Mr J Jeffery (ANC) asked what other options were available. He also asked for an explanation of Clause  92 in relation to the appeals.

Ms Ananda Louw, Principal State Law Advisor, Department of Justice, answered that a regulator would try a conciliation and mediation approach. If this was not possible, the regulator would proceed via an enforcement order against the data subject. If the data subject was not in agreement with the enforcement order, they could approach a court.

Mr Du Preez said that First Rand Bank had submitted that some aspects of the Bill exceeded minimum standards. The Department's response was that the information protection principles were in line with internationally acceptable minimum requirements, except where the Constitution provided otherwise. An example of this would be the issue of juristic persons.

Mr M Oriani-Ambrosini (IFP) said that the Constitution held that a juristic person was entitled to the rights contained in the Bill of Rights in as far as its nature of operation was concerned. The limitations clause would not be applicable in this instance, because the limitations clause limited the extent of the right and not the extent of the applicability of the right.

Mr Du Preez agreed that this was correct.

Ms D Smuts (DA) said that even if the limitations clause was found not to be applicable, the balancing of rights would still have to be done.

Mr Oriani-Ambrosini said that the difficulty with the Bill was that the concept of privacy remained in the Constitution, and the need to have it expressed in salutary terms was one of the premises.

Mr Jeffery said that the rights in the Constitution had not been defined, and it was up to the courts to interpret them. The rights were being constantly developed.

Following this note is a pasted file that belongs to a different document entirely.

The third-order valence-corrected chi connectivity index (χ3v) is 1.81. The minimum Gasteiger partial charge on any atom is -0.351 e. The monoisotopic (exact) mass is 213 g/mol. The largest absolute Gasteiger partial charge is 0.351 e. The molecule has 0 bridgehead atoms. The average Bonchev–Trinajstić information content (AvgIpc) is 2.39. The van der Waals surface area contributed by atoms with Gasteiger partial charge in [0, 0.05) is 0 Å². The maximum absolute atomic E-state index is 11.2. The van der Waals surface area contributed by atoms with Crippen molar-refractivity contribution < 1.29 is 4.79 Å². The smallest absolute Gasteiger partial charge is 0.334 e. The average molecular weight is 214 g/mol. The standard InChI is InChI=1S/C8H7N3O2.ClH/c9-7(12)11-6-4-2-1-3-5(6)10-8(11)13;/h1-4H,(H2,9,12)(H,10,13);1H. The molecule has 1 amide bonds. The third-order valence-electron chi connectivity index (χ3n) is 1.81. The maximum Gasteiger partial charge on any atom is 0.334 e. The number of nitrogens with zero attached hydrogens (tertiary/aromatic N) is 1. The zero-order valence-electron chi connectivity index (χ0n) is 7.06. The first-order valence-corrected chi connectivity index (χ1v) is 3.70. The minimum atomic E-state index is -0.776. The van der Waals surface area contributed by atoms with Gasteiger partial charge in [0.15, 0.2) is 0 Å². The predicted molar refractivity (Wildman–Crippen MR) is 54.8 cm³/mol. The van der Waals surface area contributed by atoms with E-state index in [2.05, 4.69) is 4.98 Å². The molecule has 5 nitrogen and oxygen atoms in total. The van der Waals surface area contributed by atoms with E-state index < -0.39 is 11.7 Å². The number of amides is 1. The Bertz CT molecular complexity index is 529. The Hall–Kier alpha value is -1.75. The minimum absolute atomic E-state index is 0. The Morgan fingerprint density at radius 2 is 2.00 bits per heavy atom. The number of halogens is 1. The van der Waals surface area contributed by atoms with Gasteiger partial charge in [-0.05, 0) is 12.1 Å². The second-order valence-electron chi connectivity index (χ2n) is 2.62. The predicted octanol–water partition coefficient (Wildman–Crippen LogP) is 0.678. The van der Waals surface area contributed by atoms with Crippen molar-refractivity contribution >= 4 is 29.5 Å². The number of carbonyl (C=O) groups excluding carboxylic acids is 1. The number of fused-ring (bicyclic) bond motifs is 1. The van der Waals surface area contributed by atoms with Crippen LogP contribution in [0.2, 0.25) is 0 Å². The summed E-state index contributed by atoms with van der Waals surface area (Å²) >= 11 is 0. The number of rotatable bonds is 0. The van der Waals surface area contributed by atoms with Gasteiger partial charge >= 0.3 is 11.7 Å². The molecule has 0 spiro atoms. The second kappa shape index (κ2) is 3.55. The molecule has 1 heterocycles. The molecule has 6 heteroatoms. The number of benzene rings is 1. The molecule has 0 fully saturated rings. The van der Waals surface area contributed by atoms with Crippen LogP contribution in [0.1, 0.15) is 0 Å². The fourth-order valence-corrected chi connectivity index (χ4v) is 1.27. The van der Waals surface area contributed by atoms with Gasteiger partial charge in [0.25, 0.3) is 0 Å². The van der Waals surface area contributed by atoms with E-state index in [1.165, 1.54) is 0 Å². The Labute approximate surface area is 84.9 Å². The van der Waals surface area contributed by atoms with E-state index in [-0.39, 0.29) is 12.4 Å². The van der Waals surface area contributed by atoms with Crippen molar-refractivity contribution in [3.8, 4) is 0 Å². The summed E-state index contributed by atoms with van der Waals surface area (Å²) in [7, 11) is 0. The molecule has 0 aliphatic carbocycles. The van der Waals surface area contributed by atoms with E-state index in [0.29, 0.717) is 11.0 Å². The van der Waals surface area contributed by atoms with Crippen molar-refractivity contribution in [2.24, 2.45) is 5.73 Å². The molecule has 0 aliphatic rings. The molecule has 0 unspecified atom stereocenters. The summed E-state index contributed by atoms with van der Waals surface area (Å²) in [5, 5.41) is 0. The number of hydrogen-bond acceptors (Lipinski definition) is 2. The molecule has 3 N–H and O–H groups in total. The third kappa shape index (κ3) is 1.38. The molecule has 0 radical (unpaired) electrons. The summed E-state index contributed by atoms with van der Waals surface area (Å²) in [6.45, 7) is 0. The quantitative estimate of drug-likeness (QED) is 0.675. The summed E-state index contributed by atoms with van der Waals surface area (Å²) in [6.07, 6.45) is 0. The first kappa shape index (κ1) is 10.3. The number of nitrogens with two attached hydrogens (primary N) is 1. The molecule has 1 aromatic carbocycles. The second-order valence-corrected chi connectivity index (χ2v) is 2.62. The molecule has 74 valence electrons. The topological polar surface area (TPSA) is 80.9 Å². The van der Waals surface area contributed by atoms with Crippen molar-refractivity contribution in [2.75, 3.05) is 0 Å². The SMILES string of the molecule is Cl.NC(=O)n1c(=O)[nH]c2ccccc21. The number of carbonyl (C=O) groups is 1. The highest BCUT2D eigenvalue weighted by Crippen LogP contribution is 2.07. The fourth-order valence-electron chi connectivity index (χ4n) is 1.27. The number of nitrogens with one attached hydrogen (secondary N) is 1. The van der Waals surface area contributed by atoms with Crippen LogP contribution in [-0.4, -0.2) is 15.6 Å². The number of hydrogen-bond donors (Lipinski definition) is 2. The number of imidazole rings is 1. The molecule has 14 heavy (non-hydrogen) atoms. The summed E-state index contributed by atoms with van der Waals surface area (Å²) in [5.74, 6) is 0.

Ms Louw said that the issue of juristic persons was not an EU adequacy requirement at all. The inclusion of a juristic person was not in line with the position of other countries. This issue was a legal question. The right to privacy had been developed through court cases. The Bill was important for its principles, the monitoring and its enforcement. Other issues were ancillary issues. These included the inclusion or exclusion of journalists, juristic persons and direct marketing, and the inclusion of opt in/opt out.  These issues would not make or break the Bill.

Mr Oriani-Ambrosini said that he had difficulty in understanding the enormous scope and intended application of the Bill. The enforcement mechanism was not a problem, as long as it was clearly understood to whom it applied.

The Chairperson said that the discussion and debate on the Bill would follow later and Mr Oriani-Ambrosini could ask his question then.

Mr M Gungubele (ANC) requested clarity concerning an earlier response by Mr Du Preez.

Ms Louw responded that the answer given by Mr Du Preez pertained to the matter of drafting in the document.